Monday, June 7, 2010

Reflection-PRIDE- Black History Month in Panama 2010






Reflection- PRIDE- Black History in Month in Panama 2010

My reflections are usually longer because I can find the words. This one is short because my heart does not want to let go of the time I just spent at home.
I think this time the pictures will speak for me and the word PRIDE will jump off the page at you.

Pride after this trip means,

P anamanian
R esiliency
I nclusion
D etermination
E nthusiasm

My cup runeth over for everything that it means to be Black Panamanian, to be from a people that continue to get back up as things keep coming at them, to see our ability to be inclusive as we move forward, to be determined to change the image of our dear city Colon and to dance and sign as we celebrate our full self.

Proud to be a part of such a special project-I was home to film my part in the documentary film, Cimanoraje en Panama by Toshi Sakai. After meeting with Toshi for the first time I felt his love for the people of Portobelo and the Congo community. That love alone made me say, yes.

Filming in Portobelo and Isla Grande was simply special. Sandra Eleta, our host is a Portobelo treasure. She has dedicated her life to this community. You see it in her eyes and feel it in her presence.

Coming together with Toshi, Sandra, Sheila, Arturo, Janina and Ali, was a celebration, a validation, of my deep connection to this community. The people show and express nothing but love and all you can do is give it back.

Proud to be Felix Modestin’s daughter- Not many of us get to share our work, our passion with our parents. My Dad has joined me on this journey to seek truth, justice and celebrate our blackness. There is nothing better than to see the pride in his face. It brings out the Frenchman in him, the Zonian in him and the Modestin in him. This has rubbed off on his wife, Melsa, who finds such joy in dressing like an African Queen and that she is.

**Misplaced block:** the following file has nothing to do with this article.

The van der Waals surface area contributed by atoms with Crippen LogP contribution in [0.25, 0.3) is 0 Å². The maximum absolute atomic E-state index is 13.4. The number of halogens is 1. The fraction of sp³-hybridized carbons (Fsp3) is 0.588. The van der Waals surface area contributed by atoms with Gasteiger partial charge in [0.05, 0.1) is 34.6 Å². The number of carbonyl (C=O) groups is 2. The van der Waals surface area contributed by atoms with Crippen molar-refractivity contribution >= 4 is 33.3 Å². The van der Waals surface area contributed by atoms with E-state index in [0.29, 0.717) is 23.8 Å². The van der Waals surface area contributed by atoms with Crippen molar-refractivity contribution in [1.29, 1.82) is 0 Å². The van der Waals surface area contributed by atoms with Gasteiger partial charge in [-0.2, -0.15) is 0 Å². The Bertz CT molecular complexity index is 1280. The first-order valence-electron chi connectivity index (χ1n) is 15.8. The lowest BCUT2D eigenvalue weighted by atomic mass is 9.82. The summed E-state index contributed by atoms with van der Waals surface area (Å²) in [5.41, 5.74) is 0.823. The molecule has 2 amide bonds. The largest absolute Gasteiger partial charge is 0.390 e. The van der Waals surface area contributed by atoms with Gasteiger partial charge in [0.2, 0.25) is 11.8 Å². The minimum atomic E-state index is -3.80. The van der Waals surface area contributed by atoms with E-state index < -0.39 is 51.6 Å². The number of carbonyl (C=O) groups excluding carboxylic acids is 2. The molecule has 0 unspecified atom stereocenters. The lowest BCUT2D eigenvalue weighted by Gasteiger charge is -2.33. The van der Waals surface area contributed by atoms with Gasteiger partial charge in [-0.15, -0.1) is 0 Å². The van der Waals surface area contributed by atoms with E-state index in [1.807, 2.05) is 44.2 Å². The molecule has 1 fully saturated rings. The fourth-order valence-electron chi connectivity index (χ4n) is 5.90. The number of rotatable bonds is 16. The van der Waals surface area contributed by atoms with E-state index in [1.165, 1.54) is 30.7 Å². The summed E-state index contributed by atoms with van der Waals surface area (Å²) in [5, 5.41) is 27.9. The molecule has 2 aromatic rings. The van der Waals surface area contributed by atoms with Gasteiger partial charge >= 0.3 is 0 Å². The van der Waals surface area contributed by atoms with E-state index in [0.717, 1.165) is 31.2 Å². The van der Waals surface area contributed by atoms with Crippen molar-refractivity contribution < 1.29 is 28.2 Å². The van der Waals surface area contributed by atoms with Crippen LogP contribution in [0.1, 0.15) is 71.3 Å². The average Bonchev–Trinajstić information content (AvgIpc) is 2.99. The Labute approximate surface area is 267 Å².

My work has given me the opportunity to see my father on another level. Painful stories of the impact of segregation on our family keep pouring out. Joyous stories of his childhood in Gatun speak to why when they get together, there is nothing but love in their faces. The pride in our family history allows him to take me on a ride to see the location of the Port in Calle 5 where my grandfather and many other Caribbean workers arrived to Panama.

Moments with my father are a realization that this is bigger than me, bigger than us. We are telling a story of a people that had no voice.

Proud to be from Colon- On the official day of Etnia Negra en Panama May 30th, Colon shines. As I shared before I left, it is a day that we stand taller on the shoulders of our ancestors and for that one day, all the bad that is said about Colon gets put aside for us to celebrate our blackness.

We do it in style as you will see. The women are gorgeous and the men are handsome. We dance a lot. Boy do we dance!!!! One of the parade songs by the Banda Municipal was “Brown Girl in the Ring.” You could not help but high step with the beat.

Planning this parade and all the events takes the entire year. We have a wonderful group of people in the Fundacion Etnia Negra de Colon. One of the members is a childhood friend, Selvia Miller. Selvia was always determined to do something good and she has. I am so proud of her and the other members. Selvia’s leadership has expanded the celebrations into the schools where there is a deeper conversation and community events which is inclusive of all the black communities in Colon.

All this pride is seen and felt all over Panama. Being home to share with my people, the people that have shaped me, builds nothing but a heavy heart of love.
So I stand proud and share with you, the Black Panamanian community. Enjoy!!

Peace
Yvette

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